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Measuring PR Success is Currently Mission Impossible
By: Mike Bush
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How do clients know they’re getting value for their PR dollar spent? They can look at earned media placements, and if they’re particularly savvy, maybe they assign different values for different types of hits (New York Times perhaps more valuable than a trade magazine…depending on what the goal of the PR campaign is). There’s advertising equivalencies, which should make any flack stay up at night pulling his or her hair out. A flack can track the number of “shares” a story gets, assuming the target audience is in the demographic that shares regularly.

And when you look at those options, the truth is, none of them are very good.

Well, PR clients (and flacks looking to demonstrate value), there's bad and worse news here. The bad news for flacks trying to show value is that no one has established a great method yet. The worse news is that there doesn’t seem to be a suitable formula on the horizon.

At the GigaOm Structure Data conference, an analytics executive from Turner Broadcasting System discussed the challenges facing Turner (CNN and Cartoon network are a couple of their properties). He discussed how difficult it is for networks, with all the data you can imagine, to show legitimate value.

Read that again. An Analytics Executive for a major media giant with access to virtually limitless data can’t accurately show value.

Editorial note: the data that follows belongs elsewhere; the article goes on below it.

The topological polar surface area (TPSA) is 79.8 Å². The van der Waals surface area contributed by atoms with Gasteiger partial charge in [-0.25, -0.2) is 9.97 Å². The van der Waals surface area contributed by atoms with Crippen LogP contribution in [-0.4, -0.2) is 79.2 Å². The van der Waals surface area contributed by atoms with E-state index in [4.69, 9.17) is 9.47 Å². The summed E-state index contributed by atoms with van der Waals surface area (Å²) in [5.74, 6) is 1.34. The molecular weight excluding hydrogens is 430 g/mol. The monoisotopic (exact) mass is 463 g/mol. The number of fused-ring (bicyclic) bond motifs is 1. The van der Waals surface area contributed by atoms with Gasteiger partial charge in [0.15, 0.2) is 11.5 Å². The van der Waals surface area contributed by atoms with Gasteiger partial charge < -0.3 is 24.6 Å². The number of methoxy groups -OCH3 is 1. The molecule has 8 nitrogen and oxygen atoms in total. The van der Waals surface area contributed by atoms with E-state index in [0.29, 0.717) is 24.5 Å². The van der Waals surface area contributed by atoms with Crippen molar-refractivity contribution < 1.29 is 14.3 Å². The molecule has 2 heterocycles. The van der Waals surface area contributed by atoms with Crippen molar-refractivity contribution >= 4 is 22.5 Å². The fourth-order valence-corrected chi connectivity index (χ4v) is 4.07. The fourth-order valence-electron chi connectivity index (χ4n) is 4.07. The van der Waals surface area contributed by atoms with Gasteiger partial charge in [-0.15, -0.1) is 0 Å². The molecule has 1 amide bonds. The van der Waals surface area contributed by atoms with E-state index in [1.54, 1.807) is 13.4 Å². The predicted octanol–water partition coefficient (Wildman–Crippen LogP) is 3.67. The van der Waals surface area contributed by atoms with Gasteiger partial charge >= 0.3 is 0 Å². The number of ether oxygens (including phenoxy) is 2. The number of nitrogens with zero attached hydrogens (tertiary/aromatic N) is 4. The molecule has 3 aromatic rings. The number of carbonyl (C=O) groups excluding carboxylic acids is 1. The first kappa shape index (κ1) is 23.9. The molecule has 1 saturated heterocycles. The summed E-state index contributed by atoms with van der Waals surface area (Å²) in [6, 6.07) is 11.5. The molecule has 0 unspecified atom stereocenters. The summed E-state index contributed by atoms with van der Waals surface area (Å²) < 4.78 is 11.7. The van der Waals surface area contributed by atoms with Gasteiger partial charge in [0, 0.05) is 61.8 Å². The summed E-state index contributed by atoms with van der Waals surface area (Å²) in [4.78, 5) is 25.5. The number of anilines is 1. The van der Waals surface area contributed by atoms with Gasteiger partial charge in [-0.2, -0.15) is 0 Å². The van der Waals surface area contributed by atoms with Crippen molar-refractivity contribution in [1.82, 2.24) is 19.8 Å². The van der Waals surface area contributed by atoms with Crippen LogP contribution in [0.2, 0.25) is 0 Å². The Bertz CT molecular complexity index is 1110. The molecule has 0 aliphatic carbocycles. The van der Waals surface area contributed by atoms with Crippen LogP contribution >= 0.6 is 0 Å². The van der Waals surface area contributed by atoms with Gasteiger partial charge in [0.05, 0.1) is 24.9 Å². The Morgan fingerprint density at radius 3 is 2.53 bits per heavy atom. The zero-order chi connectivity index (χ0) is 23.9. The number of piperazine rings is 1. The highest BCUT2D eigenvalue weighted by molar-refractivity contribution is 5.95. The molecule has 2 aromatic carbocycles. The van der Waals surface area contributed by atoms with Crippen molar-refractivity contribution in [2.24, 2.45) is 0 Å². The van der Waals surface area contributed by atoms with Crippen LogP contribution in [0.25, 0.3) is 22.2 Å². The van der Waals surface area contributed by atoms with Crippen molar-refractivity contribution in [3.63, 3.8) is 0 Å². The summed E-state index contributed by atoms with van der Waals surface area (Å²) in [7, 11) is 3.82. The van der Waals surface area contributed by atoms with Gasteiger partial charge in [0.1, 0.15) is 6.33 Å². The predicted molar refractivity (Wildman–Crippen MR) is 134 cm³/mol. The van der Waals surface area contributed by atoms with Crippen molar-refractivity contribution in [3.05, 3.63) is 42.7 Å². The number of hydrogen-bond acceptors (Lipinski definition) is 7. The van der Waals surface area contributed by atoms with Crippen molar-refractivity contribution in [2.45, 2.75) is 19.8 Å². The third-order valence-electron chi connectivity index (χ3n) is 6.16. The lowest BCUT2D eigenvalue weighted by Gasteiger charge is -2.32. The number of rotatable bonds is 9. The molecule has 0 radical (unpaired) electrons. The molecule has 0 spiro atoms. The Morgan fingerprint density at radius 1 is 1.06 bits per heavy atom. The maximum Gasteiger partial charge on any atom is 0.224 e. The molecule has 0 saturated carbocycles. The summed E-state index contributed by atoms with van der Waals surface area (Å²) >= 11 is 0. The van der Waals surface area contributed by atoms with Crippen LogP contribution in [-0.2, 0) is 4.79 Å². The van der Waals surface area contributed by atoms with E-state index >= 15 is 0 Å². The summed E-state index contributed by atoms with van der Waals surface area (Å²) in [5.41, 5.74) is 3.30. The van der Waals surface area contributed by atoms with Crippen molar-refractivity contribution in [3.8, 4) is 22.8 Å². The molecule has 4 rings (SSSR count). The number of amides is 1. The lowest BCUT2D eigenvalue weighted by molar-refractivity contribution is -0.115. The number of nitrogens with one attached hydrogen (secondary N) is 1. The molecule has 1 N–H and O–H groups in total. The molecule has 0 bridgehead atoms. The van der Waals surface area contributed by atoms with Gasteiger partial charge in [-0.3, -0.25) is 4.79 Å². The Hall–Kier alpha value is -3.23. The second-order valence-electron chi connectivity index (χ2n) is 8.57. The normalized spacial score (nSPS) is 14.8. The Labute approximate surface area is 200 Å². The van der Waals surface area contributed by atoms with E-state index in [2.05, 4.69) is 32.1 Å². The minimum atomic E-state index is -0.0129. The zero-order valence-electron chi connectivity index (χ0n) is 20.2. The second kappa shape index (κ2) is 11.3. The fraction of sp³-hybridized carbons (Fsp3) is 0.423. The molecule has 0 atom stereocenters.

Changes in consumer behavior and viewing patterns, consumers getting information from sources other than TV, but related to Turner’s offerings, even the number of devices people are consuming content through; advertisers have exceptional demands on companies like Turner. And as flacks, our clients have similar requests of us.

This isn’t an argument that “well, if Turner can’t do it, we shouldn’t either.” It’s more of an appeal for PR people to rationally think through the process, identifying what the end results of a successful PR campaign might be, and then putting step-by-step goals in place to attain that result.

The good news is that, when there is no standard in place, a crafty communications professional can work with their client to set goals that make sense. At that point, measurement becomes a whole lot easier.

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About the Author
Mike Bush is a PR and Marketing freelancer with more than a dozen years of experience in the field. Find him on and connect Twitter @mikebush or at www.mikebush.nyc. 
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